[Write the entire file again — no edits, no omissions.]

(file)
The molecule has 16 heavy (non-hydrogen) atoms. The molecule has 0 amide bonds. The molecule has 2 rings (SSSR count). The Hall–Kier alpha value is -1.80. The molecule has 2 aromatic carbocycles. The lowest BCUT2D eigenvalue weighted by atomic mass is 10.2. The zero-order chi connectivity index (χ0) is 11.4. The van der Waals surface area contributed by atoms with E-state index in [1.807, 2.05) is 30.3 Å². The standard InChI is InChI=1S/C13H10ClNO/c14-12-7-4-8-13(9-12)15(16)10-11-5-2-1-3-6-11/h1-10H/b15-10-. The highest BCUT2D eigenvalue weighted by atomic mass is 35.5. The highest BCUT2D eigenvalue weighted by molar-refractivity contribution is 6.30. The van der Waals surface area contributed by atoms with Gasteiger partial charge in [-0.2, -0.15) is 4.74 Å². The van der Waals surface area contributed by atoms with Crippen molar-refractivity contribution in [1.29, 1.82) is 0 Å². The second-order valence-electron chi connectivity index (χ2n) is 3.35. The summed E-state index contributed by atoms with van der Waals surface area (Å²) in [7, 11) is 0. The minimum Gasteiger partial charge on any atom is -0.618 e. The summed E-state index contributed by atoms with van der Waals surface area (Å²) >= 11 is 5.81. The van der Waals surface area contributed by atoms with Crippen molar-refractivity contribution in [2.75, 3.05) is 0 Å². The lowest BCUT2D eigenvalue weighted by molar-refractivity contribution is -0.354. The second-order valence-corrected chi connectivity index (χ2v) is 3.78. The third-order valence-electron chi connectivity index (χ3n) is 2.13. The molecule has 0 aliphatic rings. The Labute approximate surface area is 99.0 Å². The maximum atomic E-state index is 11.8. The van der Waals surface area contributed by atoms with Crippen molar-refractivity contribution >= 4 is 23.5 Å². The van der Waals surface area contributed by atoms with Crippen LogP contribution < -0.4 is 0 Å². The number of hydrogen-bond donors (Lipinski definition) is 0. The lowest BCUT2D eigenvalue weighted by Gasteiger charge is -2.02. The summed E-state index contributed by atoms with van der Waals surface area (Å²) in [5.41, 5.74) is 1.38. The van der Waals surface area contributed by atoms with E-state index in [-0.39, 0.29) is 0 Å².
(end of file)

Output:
The molecule has 16 heavy (non-hydrogen) atoms. The molecule has 0 amide bonds. The molecule has 2 rings (SSSR count). The Hall–Kier alpha value is -1.80. The molecule has 2 aromatic carbocycles. The lowest BCUT2D eigenvalue weighted by atomic mass is 10.2. The zero-order chi connectivity index (χ0) is 11.4. The van der Waals surface area contributed by atoms with E-state index in [1.807, 2.05) is 30.3 Å². The standard InChI is InChI=1S/C13H10ClNO/c14-12-7-4-8-13(9-12)15(16)10-11-5-2-1-3-6-11/h1-10H/b15-10-. The highest BCUT2D eigenvalue weighted by atomic mass is 35.5. The highest BCUT2D eigenvalue weighted by molar-refractivity contribution is 6.30. The van der Waals surface area contributed by atoms with Gasteiger partial charge in [-0.2, -0.15) is 4.74 Å². The van der Waals surface area contributed by atoms with Crippen molar-refractivity contribution in [1.29, 1.82) is 0 Å². The second-order valence-electron chi connectivity index (χ2n) is 3.35. The summed E-state index contributed by atoms with van der Waals surface area (Å²) in [7, 11) is 0. The minimum Gasteiger partial charge on any atom is -0.618 e. The summed E-state index contributed by atoms with van der Waals surface area (Å²) >= 11 is 5.81. The van der Waals surface area contributed by atoms with Crippen molar-refractivity contribution in [2.75, 3.05) is 0 Å². The lowest BCUT2D eigenvalue weighted by molar-refractivity contribution is -0.354. The second-order valence-corrected chi connectivity index (χ2v) is 3.78. The third-order valence-electron chi connectivity index (χ3n) is 2.13. The molecule has 0 aliphatic rings. The Labute approximate surface area is 99.0 Å². The maximum atomic E-state index is 11.8. The van der Waals surface area contributed by atoms with Crippen molar-refractivity contribution >= 4 is 23.5 Å². The van der Waals surface area contributed by atoms with Crippen LogP contribution < -0.4 is 0 Å². The number of hydrogen-bond donors (Lipinski definition) is 0. The lowest BCUT2D eigenvalue weighted by Gasteiger charge is -2.02. The summed E-state index contributed by atoms with van der Waals surface area (Å²) in [5.41, 5.74) is 1.38. The van der Waals surface area contributed by atoms with E-state index in [-0.39, 0.29) is 0 Å².